Note (12/2015): Hi there! I'm taking some time off here to focus on other projects for a bit. As of October 2016, those other projects include a science book series for kids titled Things That Make You Go Yuck! -- available at Barnes and Noble, Amazon and (hopefully) a bookstore near you!

Co-author Jenn Dlugos and I are also doing some extremely ridiculous things over at Drinkstorm Studios, including our award-winning webseries, Magicland.

There are also a full 100 posts right here in the archives, and feel free to drop me a line at secondhandscience@gmail.com with comments, suggestions or wacky cold fusion ideas. Cheers!

· Categories: Biology, Genetics
What I’ve Learned:

Homeobox: when it comes to transcriptional regulation, it's not clowning around.
Homeobox: when it comes to transcriptional regulation, it’s not clowning around.

A lot of my confusion about science isn’t really my fault. For instance, when I was in college, In Living Color was on Sunday nights, and a must-watch every week.

So when I stumbled into genetics class at ass-early Monday morning, I still had Homey D. Clown on the brain. Can I be blamed for thinking “Homey O’Box” was Clown’s Irish cousin? It’s a mistake anyone could make, if they were a fan of sketch comedy. And it was before nine AM. And they weren’t very bright.

Eventually I learned that a homeobox isn’t a clown, but a conserved DNA sequence. With very little variation, you can find the 180-base pair stretch in the genomes of most every eukaryotic species, from single-celled fungi to duck-billed platypi all the way up to humans. Including clowns.

When a homeobox gene is expressed, the 180-base stretch translates into a 60-amino acid structure in the resulting protein. Those amino acids form a three-helix structure, which is just the right shape to hook onto the double-helix structure of DNA. So the proteins containing this structure, called homeodomain proteins, are able to bind directly to DNA, which comes in very handy.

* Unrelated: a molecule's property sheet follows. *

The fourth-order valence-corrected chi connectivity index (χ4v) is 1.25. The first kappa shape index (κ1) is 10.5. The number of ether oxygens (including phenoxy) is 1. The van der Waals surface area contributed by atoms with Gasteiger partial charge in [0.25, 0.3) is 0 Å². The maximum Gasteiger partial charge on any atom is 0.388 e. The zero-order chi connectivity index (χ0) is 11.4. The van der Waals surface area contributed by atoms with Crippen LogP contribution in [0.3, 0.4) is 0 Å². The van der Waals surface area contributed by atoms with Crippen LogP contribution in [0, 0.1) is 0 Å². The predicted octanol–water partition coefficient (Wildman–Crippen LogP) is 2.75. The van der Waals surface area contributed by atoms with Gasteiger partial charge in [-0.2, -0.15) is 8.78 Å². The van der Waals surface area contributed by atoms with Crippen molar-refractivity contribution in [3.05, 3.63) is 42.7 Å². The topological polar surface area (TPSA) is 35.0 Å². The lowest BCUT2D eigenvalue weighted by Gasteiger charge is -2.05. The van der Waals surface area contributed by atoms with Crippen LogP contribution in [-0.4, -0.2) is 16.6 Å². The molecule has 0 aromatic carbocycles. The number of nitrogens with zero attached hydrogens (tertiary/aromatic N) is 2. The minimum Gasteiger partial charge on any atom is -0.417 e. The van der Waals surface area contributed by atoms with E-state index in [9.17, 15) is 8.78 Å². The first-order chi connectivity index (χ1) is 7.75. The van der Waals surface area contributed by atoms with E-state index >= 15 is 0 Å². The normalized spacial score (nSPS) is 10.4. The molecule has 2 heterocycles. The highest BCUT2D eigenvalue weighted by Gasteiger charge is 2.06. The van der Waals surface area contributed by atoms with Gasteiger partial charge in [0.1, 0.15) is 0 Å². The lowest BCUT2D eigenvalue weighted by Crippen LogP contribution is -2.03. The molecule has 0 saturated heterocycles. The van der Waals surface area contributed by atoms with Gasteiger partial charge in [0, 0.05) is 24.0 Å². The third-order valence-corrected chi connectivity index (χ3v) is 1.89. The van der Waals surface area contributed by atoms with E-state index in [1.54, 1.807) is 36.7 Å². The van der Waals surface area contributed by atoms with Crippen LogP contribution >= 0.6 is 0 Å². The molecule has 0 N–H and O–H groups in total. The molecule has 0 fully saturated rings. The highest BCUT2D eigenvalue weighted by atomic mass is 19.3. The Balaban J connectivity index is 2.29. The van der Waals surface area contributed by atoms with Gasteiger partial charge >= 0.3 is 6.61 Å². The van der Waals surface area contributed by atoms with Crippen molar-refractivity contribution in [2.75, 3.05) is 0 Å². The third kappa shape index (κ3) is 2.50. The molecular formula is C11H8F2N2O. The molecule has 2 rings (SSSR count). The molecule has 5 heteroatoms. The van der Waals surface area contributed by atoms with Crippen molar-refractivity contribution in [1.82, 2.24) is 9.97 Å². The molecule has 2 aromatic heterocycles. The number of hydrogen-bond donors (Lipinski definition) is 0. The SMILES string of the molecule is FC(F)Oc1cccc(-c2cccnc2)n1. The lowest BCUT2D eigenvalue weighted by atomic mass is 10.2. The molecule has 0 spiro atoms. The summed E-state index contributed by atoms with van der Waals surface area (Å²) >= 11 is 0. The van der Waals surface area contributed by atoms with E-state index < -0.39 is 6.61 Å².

That’s because binding to DNA near a gene is a good start to controlling whether or not that gene gets translated into proteins. Some homeodomain proteins, like those in the Hox family, are “master regulators” of transcription, turning genes on and off like an old-timey switchboard operator. This regulation can be triggered in all sorts of ways, but it’s especially important during early development.

As an example, consider the fruit fly — where the homeobox sequence was first identified, back in the 1980s. Scientists found a bunch of Hox-family homeobox genes in flies, and discovered that when one or more of them were mutated, the flies grew in wild and freaky ways. Scramble one gene, and the flies made four wings instead of two. Hork up another, and they grow mouths on the outside of their face, rather than the inside. And a famous Hox mutation makes flies grow legs on their heads, where the antennae should be.

This may be similar to a mutation I assume Abe Vigoda has, which caused him to grow woolly caterpillars where his eyebrows should have been.

Homeobox genes appear to have been with us for a very long time — since before there was an “us”, in fact. They’re found in organisms as simple as yeast and sea anemones, suggesting that the homeobox sequence first evolved in some ancestor common to all the species where it’s seen today; that ancestor would be around 600 million years old, or way before humans made the party. Or clowns. Hell, even Abe Vigoda might not have been born yet.

There’s also a chance we swiped our homeobox tricks from some ancient pre-dinosaur Cryogenian-era virus. No modern bacteria or simpler species have homeobox genes themselves, but one bacterial virus called lambda phage does have DNA-binding proteins that look an awful lot like homeobox genes. So maybe some prehistoric proto-sponge yoinked this precious and valuable sequence that every animal, plant and fungus relies on today.

Now that sounds like a heist worthy of Homey O’Box. Maybe Homey do play that, after all.